Equity and the Maker Movement: Integrating Children’s Communities and Social Networks into Making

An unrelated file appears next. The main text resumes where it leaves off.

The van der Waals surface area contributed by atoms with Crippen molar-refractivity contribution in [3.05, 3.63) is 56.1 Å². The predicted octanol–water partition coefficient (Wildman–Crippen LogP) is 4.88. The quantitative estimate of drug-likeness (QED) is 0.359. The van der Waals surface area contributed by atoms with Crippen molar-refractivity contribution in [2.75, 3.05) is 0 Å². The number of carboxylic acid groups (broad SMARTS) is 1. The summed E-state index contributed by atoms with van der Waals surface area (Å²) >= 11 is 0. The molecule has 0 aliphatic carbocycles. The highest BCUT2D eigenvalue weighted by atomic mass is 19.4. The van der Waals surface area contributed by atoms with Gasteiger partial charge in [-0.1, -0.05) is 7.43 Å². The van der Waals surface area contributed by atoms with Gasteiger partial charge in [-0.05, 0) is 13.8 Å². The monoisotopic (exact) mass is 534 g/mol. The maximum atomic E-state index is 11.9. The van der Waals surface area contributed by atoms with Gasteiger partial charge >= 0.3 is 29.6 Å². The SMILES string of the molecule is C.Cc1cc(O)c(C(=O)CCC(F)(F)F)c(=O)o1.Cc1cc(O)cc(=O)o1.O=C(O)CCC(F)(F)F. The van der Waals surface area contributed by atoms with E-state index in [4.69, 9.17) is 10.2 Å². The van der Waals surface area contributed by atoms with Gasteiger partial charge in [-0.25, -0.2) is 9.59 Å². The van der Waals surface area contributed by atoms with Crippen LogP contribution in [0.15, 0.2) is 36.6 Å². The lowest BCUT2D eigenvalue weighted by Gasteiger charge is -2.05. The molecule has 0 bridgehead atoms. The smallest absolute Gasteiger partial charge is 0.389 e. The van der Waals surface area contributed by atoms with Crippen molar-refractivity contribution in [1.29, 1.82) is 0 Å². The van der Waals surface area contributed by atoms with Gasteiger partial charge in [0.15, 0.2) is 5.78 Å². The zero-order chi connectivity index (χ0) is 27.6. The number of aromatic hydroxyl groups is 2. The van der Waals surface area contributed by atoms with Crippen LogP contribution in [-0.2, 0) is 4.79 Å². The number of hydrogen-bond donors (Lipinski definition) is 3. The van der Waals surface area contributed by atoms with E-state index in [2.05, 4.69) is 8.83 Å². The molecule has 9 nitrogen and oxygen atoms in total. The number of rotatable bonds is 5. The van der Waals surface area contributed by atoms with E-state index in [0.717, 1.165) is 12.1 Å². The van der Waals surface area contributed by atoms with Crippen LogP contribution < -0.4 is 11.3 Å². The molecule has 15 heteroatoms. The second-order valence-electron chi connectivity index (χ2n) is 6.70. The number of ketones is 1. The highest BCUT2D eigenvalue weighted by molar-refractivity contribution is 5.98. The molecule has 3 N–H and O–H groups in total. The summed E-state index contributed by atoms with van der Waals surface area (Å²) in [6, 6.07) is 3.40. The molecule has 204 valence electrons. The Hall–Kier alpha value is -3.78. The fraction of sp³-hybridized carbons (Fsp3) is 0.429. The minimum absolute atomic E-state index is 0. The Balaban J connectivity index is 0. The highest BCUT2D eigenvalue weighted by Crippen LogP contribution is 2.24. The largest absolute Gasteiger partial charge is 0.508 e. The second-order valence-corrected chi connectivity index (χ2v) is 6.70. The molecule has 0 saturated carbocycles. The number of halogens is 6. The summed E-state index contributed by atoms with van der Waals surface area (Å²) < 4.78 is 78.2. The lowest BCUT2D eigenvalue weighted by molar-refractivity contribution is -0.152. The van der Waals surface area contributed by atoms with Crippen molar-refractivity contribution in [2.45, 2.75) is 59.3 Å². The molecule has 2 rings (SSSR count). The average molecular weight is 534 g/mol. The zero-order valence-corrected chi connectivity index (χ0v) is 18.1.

For many children, gaining access to STEM education is an uphill battle. Inequity and underrepresentation of children from marginalized communities persist. Research has pointed not only to an access opportunity gap but also to an identity gap--children from nondominant communities often do not "see" themselves in dominant STEM structures (Authors 2013). The maker movement has evoked interest for its potential role in breaking down barriers to STEM learning and attainment (Martin 2015). Characterized by hands-on working with materials (e.g., cardboard, fabric, wood) and digital components (e.g., 3D printing), making is highly sought after by educators as a productive STEM opportunity for children. However, many making experiences designed for children have been criticized for their trivial, "once-off" nature, without prolonged, meaningful engagement toward more complex projects (Blikstein and Worsley 2016).